The 2010 Quality of Service Comparison:  Mobile Satellite Analysis
 

The 2010 Quality of Service Comparison: Mobile Satellite Analysis

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In an effort to provide satellite phone users with information on two of the handset products currently available in the market, and provide an independent evaluation of their service quality, Frost & ...

In an effort to provide satellite phone users with information on two of the handset products currently available in the market, and provide an independent evaluation of their service quality, Frost & Sullivan conducted an exhaustive study of the differences between satellite phone devices and services and detailed those in a report published September 21, 2010. Frost & Sullivan’s intent is to aid those end users and decision makers responsible for purchasing, deploying, or using personal satellite communications devices.

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The 2010 Quality of Service Comparison:  Mobile Satellite Analysis The 2010 Quality of Service Comparison: Mobile Satellite Analysis Document Transcript

  • Satellite Phone Comparison Iridium and Inmarsat A Frost & Sullivan White Paper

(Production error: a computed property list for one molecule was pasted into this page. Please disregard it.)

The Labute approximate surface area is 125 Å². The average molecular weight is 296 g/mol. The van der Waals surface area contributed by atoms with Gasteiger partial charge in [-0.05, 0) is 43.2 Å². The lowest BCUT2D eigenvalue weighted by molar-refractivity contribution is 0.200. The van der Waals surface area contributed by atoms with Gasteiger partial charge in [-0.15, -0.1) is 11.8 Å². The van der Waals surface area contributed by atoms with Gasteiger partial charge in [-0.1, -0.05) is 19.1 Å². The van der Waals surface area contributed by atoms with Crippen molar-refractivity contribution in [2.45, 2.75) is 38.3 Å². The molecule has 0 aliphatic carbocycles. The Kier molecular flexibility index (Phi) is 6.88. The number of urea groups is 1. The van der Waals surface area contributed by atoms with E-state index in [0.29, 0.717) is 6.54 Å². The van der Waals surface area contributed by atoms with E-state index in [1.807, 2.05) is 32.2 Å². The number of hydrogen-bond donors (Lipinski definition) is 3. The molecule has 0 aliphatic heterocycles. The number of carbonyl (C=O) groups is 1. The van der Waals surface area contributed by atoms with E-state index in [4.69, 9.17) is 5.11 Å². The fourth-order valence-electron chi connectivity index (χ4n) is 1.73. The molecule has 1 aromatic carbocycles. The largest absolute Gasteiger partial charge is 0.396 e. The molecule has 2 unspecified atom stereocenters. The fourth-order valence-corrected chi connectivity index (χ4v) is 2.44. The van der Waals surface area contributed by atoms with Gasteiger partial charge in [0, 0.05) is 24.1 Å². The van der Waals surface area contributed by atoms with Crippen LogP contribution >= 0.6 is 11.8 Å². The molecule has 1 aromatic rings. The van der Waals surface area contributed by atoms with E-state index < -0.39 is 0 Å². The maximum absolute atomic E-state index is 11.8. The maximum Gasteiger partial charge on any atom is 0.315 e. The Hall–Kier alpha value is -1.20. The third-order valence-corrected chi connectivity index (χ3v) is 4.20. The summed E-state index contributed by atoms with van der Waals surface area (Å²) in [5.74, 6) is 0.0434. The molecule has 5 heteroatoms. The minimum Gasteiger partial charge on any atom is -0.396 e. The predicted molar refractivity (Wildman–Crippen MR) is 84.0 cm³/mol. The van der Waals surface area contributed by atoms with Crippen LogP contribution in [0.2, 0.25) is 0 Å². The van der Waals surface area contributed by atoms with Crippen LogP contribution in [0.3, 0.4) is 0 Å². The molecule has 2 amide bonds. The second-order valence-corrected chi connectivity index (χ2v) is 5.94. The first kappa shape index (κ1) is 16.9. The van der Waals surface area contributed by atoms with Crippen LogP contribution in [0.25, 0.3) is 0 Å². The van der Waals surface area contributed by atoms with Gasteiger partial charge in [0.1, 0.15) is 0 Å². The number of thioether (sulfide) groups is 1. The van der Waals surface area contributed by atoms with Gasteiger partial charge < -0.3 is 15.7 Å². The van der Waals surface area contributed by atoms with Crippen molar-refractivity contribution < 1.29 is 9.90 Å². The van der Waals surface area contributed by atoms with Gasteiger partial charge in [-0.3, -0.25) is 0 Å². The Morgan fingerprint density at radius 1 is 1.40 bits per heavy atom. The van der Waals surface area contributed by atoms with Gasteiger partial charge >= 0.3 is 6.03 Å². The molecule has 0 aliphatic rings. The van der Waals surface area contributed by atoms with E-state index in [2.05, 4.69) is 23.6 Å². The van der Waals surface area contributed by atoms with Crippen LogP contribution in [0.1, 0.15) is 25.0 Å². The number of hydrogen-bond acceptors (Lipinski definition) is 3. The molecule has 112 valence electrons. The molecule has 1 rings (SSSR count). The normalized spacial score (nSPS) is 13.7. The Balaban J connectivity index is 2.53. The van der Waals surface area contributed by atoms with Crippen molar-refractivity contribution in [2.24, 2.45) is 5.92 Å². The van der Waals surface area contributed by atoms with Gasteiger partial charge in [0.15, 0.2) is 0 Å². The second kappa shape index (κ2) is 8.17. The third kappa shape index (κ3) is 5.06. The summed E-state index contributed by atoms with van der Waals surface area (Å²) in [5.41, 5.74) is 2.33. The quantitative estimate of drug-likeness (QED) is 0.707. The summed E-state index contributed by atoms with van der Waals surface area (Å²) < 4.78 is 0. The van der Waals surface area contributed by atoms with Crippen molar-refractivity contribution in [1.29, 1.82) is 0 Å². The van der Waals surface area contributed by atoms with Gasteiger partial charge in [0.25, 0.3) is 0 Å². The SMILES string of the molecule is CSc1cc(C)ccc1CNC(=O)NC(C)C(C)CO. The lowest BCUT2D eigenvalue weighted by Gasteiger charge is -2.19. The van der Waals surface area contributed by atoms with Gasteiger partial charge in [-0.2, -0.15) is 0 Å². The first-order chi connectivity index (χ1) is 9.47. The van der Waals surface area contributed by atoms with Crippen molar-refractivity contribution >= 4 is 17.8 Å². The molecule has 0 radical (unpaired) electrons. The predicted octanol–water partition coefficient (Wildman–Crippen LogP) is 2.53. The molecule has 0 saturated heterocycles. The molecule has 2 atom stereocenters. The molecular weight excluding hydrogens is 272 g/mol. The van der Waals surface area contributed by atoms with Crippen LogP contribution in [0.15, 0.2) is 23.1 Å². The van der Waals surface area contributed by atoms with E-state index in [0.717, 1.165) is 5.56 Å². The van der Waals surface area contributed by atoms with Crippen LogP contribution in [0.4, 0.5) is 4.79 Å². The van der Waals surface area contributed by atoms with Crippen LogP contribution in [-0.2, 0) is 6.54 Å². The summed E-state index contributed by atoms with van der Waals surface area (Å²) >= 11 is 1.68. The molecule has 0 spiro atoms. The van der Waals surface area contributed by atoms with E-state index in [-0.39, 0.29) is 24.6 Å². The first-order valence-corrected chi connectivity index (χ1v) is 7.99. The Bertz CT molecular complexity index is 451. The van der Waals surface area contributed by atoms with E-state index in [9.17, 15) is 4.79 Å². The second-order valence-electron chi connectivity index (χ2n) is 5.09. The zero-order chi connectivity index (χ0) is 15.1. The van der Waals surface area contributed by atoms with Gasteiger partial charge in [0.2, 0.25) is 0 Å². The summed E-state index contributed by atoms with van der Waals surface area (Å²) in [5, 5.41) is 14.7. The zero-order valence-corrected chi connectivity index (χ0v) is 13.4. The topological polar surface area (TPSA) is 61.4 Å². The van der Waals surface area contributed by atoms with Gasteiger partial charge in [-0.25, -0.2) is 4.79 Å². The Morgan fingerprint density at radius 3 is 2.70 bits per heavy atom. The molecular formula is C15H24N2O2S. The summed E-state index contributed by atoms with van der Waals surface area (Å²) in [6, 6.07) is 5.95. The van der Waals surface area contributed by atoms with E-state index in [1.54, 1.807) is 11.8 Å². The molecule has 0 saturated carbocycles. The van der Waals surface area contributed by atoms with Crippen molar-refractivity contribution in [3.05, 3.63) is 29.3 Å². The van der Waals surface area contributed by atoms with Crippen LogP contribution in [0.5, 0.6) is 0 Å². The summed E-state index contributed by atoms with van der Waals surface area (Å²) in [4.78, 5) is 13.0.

• PROJECT INTRODUCTION This white paper is Frost & Sullivan’s fourth round of testing of satellite phones using quantitative and qualitative analysis. The focus of this specific research is to compare Inmarsat’s new satellite phone, the IsatPhone Pro and corresponding service, against the market leader and industry standard, Iridium’s 9555. Satellite phone testing was conducted in Anchorage, Alaska, Fort Lauderdale, Florida, and Fort McMurray, Canada, to compare and contrast Iridium and Inmarsat’s satellite phone offering and corresponding service network. About Inmarsat: Inmarsat is the leading provider of mobile satellite services to the maritime industry. They also offer Broadband Global Area Network (BGAN), which is a satellite Internet network that also enables telephony with laptop sized terminals. Inmarsat has over 268,000 subscribers and operates 11 geostationary orbit satellites. About Iridium: Iridium is the only mobile satellite service company offering coverage over the entire globe. The Iridium constellation of 66 low-Earth orbiting cross-linked satellites provides critical voice and data services for areas not served by terrestrial communication networks. Iridium voice services are provided via various handsets that provide voice and data communications onboard ships, aircraft, land-based vehicles as well as mobile users on land. Iridium has over 383,000 subscribers and serves commercial markets through a worldwide network of distributors. Iridium also provides services to the U.S. Department of Defense and other U.S. and international government agencies. EXECUTIVE SUMMARY In Frost & Sullivan’s testing of the two devices and services, our overall findings, in most areas and metrics, found the Iridium phone and service to be superior to Inmarsat. Iridium has been operating satellite phones and service since 1998 whereas this is Inmarsat’s first year of offering a device on the Inmarsat I–4 network. Previously, Inmarsat offered a regional handset service based on the acquisition of the ACeS network with limited success. Frost & Sullivan found the Iridium device to be superior to the Inmarsat phone in most measurable areas. The Iridium device is smaller, lighter, and much easier to fit in a pocket than the Inmarsat phone. The raised keypad of the Iridium phone is much easier to use and provides greater tactile feedback when you are wearing gloves—a typical usage scenario for satellite phone end-users in the military, maritime, and oil and gas markets. The Iridium keypad was found to have greater sensitivity and the amount of numbers entered per second was higher with the Iridium phone. The Inmarsat phone has a color screen, primarily configured in blue and white, which is more attractive than the LCD screen of the Iridium phone, but the Isatphone Pro screen was very hard to see in bright sunlight. While turning up the display brightness helped somewhat, it had to be done every time the device was powered on. The Inmarsat phone also discharged its battery faster than the Iridium device during actual use. This was observed by the battery meter that went down faster on the IsatPhone Pro than the Iridium 9555. Increased battery consumption may be due to the higher power required to look for and access a signal from Inmarsat’s constellation of three satellites in geostationary orbit, 20,000 miles farther away than Iridium’s 66 low-Earth orbiting satellites. Also, in order to better see the Inmarsat screen in sunlight, we set the Frost & Sullivan 2